(LEGACY) NYMEX RULE:
6.30 Access to the Trading Floor
(B)(4) No floor employee of a Member may trade in any commodity contract traded on or cleared by the Exchange either in his own name or in an account in which he has a direct or indirect interest.
(LEGACY) EXCHANGE RULE:
8.55 Classification of Offenses
(A) Major Offenses – No Member, Member Firm, or any employee of the foregoing shall commit a violation of any of the following rules, which shall be deemed major offenses of the Exchange.
(18) to commit an act which is substantially detrimental to the interests or welfare of the Exchange
The New York Mercantile Exchange took final disciplinary action against John Martin (“Martin”), a former clerk who was registered to a Member of the NYMEX Division. On April 12, 2011, the NYMEX BCC Hearing Panel Chair held that Martin failed to file an answer to the Charging Memorandum, and that by failing to answer, all the charges against Martin are deemed admitted and Martin’s right to a hearing on the charges is deemed waived. After a hearing on April 26, 2011, the NYMEX BCC Panel (the “Panel”) found that on November 29 and 30, 2005, Martin engaged in prohibited clerk trading of NYMEX futures for his personal account. These trades resulted in ill-gotten gains for Martin of $2,000. In so doing, the Panel found Martin violated legacy NYMEX Rule 6.30(B)(4) and legacy Exchange Rule 8.55(A)(18).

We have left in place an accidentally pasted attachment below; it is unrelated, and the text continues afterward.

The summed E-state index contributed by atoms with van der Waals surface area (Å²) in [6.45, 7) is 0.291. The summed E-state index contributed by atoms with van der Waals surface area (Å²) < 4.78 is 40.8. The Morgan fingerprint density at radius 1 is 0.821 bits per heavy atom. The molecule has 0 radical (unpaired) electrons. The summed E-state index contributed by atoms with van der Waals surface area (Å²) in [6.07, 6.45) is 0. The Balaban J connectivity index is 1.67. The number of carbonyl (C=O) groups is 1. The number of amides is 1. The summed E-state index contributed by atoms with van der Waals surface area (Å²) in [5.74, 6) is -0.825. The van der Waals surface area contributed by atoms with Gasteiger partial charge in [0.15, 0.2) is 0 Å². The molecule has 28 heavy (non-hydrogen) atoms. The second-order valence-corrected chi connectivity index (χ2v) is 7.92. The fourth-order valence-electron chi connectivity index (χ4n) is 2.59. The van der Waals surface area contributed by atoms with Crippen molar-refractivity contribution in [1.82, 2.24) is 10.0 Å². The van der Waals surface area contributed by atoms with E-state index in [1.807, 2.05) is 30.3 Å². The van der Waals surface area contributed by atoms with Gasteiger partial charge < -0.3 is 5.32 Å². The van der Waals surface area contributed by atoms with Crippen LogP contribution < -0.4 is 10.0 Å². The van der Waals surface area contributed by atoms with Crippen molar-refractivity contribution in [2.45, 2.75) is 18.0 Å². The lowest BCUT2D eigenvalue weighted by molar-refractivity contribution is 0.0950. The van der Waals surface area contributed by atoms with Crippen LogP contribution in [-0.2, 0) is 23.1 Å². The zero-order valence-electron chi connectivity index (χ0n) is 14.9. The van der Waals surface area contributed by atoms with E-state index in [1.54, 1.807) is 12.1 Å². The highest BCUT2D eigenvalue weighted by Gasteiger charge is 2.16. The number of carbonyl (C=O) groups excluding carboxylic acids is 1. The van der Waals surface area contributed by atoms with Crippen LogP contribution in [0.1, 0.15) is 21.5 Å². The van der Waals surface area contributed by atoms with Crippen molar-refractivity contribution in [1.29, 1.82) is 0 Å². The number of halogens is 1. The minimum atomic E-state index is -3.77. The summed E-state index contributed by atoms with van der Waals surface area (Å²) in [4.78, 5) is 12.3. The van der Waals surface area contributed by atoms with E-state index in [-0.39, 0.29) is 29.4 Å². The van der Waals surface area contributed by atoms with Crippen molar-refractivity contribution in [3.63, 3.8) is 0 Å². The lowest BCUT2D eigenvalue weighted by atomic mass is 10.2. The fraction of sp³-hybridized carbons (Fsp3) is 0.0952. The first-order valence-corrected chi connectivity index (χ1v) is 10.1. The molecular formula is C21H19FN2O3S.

In accordance with its findings, the Panel ordered that Martin (i) pay a fine to the Exchange in the amount of $50,000; (ii) disgorge profits in the amount of $2,000; (iii) accept a bar from reapplication to the Exchange, which includes, (a) access to, and the ability to work in any capacity on, any CME Group Exchange Trading Floor, and (b) direct access to CME Group electronic trading and clearing platforms for a period of five (5) years from the later of the effective date of the NFA 9.11 Notice for this case or the date on which the sanction amounts ordered in this case are paid in full; and (iv) agree to the entry of an order to cease and desist from subsequent similar rule violations. This decision became final on May 4, 2011 and effective on June 7, 2011.
June 7, 2011
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